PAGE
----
Mourning etiquette 101: The dos and don’ts of paying your respects
As thousands of lives continue to be lost to the virus, and after our country’s recent state of national mourning over the death of former President Noynoy Aquino, many of us may be finding it hard to navigate the sensitive stages of grief.
Expressing condolences to a grieving friend or loved one can be tricky because you’re worried you’ll end up saying something wrong that could make the bereaved feel worse or even offended. What should you say? Should you give them a call or would messaging them be enough? It’s totally understandable if you feel lost about what you should do or say. So here’s a crash course on mourning etiquette to help you figure out what you should do if someone close to you loses a loved one.
What message to send / what to say to a grieving family
When your grieving friend or loved one posts about the unfortunate event, you can comment on the post to express your condolences. But if you want a more personal approach, you can follow up with a call to check up on them and let them know that you’re there if they need help or simply someone to talk to during this difficult time. You can also directly message them saying “I’m here if you need anything” or “I’m here if you want to talk.”
Alternatively, if you knew the person who passed away, you can talk to your grieving friend or loved one about the good memories you had of the person or what you liked most about them. Sharing your good memories, anecdotes, and even compliments will help the bereaved grieve and remember fondly the person they lost.
Responding to people’s condolence messages
“Sorry for your loss,” “My condolences” — these are messages that you might get a lot if you’ve recently lost a loved one. Usually a quick “thank you” is good enough of a response to these messages, but if you receive a bunch of them within a span of days it can become difficult to find the words to respond to them.
Instead of just “Thank you,” you can also say something like “I appreciate your kind words”, or “Thanks for reaching out, it means a lot to me.”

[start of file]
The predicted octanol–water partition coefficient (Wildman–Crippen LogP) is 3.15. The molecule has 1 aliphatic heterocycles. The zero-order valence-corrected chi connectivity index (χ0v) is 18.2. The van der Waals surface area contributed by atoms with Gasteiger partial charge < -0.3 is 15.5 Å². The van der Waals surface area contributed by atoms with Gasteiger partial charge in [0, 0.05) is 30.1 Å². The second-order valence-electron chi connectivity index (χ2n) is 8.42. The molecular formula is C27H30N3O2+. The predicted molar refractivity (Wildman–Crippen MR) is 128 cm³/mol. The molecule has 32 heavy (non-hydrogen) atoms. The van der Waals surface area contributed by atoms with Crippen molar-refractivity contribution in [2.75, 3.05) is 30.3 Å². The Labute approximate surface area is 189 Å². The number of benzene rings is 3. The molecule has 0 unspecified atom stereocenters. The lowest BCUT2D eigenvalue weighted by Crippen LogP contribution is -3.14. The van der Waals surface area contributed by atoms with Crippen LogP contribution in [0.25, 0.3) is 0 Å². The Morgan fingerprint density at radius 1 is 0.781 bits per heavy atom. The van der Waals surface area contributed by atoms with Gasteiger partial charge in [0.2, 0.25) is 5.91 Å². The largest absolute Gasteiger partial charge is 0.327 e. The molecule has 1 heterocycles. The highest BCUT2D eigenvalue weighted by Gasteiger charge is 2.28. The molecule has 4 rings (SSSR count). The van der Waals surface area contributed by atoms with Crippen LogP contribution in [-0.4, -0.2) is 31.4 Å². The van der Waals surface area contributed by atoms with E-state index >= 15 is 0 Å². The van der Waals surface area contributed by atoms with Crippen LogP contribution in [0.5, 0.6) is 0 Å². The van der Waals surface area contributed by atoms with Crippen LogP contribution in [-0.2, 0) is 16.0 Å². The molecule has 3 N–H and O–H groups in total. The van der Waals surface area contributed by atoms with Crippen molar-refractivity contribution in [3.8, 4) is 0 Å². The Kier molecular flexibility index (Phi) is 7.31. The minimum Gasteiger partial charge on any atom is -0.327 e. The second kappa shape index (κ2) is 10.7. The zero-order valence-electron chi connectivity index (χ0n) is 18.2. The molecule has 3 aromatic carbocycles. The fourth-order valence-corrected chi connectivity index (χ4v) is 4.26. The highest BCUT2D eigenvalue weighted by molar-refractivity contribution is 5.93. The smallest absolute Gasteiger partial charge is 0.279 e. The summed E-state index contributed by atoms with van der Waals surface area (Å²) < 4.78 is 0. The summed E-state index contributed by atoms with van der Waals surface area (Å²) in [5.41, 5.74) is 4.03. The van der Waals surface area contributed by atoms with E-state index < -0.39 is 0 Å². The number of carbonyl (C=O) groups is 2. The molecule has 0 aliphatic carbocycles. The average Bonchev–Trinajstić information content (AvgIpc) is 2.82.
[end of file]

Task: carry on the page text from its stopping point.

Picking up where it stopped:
What NOT to do when someone is grieving
It’s important to remember that when a friend or a loved one loses someone, the best you can do is offer your support so they can have someone to lean on during this difficult time. It’s not about you, so don’t ride on the unfortunate event and hog attention on social media because that’s inappropriate and insensitive to the bereaved.
Another thing you shouldn’t do is refer to your own experiences with losing a loved one, because this undermines the grief that the bereaved are going through. Again, it’s not about you, so don’t empathize with the grieving party to the point that they’ll wind up feeling that you should be the one being consoled.
When offering your condolences to the bereaved, avoid saying phrases like “It happened for the best” or “I can’t imagine what you’re going through.” Not only do these phrases sound cliche, they also sound cold and distant.
One more important note: it’s important to respect the deceased. Even if you didn’t get along with them much, regardless of your personal opinion of the person you should still respect the dead.
What’s most important is to be there for your friend or loved one when they lose someone. Reaching out and letting them know that they can lean on you for support can go a long way.
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